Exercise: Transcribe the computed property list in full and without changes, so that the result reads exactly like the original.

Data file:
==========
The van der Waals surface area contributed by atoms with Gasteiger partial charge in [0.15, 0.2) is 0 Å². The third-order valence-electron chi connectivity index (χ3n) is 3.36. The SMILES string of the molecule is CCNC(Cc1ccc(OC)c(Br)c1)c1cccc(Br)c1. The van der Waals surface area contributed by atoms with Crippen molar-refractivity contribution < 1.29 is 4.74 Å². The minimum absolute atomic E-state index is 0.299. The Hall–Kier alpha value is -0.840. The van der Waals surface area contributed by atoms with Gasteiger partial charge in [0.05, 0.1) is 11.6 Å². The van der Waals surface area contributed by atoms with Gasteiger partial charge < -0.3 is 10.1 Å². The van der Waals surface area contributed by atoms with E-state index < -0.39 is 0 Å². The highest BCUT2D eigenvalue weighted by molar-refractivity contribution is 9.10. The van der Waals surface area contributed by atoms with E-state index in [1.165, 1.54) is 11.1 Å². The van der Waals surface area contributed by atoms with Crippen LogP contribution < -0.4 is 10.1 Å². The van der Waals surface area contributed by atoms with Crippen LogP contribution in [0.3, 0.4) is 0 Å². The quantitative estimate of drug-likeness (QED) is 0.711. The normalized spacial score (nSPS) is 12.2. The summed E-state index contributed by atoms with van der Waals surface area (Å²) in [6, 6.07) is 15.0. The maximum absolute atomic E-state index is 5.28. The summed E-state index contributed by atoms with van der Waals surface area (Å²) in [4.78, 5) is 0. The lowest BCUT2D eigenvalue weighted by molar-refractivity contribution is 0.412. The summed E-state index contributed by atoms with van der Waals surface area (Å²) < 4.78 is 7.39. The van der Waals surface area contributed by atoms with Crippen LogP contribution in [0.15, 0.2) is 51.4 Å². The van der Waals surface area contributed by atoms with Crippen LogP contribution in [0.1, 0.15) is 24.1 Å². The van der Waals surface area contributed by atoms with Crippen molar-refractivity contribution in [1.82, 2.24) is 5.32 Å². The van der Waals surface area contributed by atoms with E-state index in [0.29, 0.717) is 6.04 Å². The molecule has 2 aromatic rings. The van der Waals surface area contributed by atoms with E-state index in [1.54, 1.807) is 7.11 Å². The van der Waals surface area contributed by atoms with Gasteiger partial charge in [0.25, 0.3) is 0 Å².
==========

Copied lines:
The van der Waals surface area contributed by atoms with Gasteiger partial charge in [0.15, 0.2) is 0 Å². The third-order valence-electron chi connectivity index (χ3n) is 3.36. The SMILES string of the molecule is CCNC(Cc1ccc(OC)c(Br)c1)c1cccc(Br)c1. The van der Waals surface area contributed by atoms with Crippen molar-refractivity contribution < 1.29 is 4.74 Å². The minimum absolute atomic E-state index is 0.299. The Hall–Kier alpha value is -0.840. The van der Waals surface area contributed by atoms with Gasteiger partial charge in [0.05, 0.1) is 11.6 Å². The van der Waals surface area contributed by atoms with Gasteiger partial charge < -0.3 is 10.1 Å². The van der Waals surface area contributed by atoms with E-state index < -0.39 is 0 Å². The highest BCUT2D eigenvalue weighted by molar-refractivity contribution is 9.10. The van der Waals surface area contributed by atoms with E-state index in [1.165, 1.54) is 11.1 Å². The van der Waals surface area contributed by atoms with Crippen LogP contribution < -0.4 is 10.1 Å². The van der Waals surface area contributed by atoms with Crippen LogP contribution in [0.3, 0.4) is 0 Å². The quantitative estimate of drug-likeness (QED) is 0.711. The normalized spacial score (nSPS) is 12.2. The summed E-state index contributed by atoms with van der Waals surface area (Å²) in [6, 6.07) is 15.0. The maximum absolute atomic E-state index is 5.28. The summed E-state index contributed by atoms with van der Waals surface area (Å²) in [4.78, 5) is 0. The lowest BCUT2D eigenvalue weighted by molar-refractivity contribution is 0.412. The summed E-state index contributed by atoms with van der Waals surface area (Å²) < 4.78 is 7.39. The van der Waals surface area contributed by atoms with Crippen LogP contribution in [0.15, 0.2) is 51.4 Å². The van der Waals surface area contributed by atoms with Crippen LogP contribution in [0.1, 0.15) is 24.1 Å². The van der Waals surface area contributed by atoms with Crippen molar-refractivity contribution in [1.82, 2.24) is 5.32 Å². The van der Waals surface area contributed by atoms with E-state index in [0.29, 0.717) is 6.04 Å². The molecule has 2 aromatic rings. The van der Waals surface area contributed by atoms with E-state index in [1.54, 1.807) is 7.11 Å². The van der Waals surface area contributed by atoms with Gasteiger partial charge in [0.25, 0.3) is 0 Å².